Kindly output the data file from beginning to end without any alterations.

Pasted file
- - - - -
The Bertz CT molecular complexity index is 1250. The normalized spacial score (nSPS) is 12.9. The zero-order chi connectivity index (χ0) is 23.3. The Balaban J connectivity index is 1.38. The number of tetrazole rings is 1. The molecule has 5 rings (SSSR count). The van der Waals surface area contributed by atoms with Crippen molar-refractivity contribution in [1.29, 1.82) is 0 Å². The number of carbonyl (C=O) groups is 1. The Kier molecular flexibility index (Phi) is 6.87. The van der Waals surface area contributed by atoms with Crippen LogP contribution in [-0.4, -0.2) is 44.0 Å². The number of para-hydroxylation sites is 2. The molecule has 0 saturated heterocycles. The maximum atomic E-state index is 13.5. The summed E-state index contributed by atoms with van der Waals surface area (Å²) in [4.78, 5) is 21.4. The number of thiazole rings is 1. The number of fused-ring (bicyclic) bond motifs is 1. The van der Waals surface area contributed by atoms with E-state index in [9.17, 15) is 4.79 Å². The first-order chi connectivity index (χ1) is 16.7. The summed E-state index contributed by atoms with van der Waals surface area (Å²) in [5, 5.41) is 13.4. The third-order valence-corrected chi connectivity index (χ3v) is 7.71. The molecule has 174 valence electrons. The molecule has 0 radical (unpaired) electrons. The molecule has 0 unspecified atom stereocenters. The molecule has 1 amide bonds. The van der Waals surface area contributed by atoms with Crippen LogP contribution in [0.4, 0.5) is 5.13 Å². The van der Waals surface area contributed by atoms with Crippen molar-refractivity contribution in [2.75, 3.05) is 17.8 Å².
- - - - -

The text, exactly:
The Bertz CT molecular complexity index is 1250. The normalized spacial score (nSPS) is 12.9. The zero-order chi connectivity index (χ0) is 23.3. The Balaban J connectivity index is 1.38. The number of tetrazole rings is 1. The molecule has 5 rings (SSSR count). The van der Waals surface area contributed by atoms with Crippen molar-refractivity contribution in [1.29, 1.82) is 0 Å². The number of carbonyl (C=O) groups is 1. The Kier molecular flexibility index (Phi) is 6.87. The van der Waals surface area contributed by atoms with Crippen LogP contribution in [-0.4, -0.2) is 44.0 Å². The number of para-hydroxylation sites is 2. The molecule has 0 saturated heterocycles. The maximum atomic E-state index is 13.5. The summed E-state index contributed by atoms with van der Waals surface area (Å²) in [4.78, 5) is 21.4. The number of thiazole rings is 1. The number of fused-ring (bicyclic) bond motifs is 1. The van der Waals surface area contributed by atoms with E-state index in [9.17, 15) is 4.79 Å². The first-order chi connectivity index (χ1) is 16.7. The summed E-state index contributed by atoms with van der Waals surface area (Å²) in [5, 5.41) is 13.4. The third-order valence-corrected chi connectivity index (χ3v) is 7.71. The molecule has 174 valence electrons. The molecule has 0 radical (unpaired) electrons. The molecule has 0 unspecified atom stereocenters. The molecule has 1 amide bonds. The van der Waals surface area contributed by atoms with Crippen LogP contribution in [0.4, 0.5) is 5.13 Å². The van der Waals surface area contributed by atoms with Crippen molar-refractivity contribution in [2.75, 3.05) is 17.8 Å².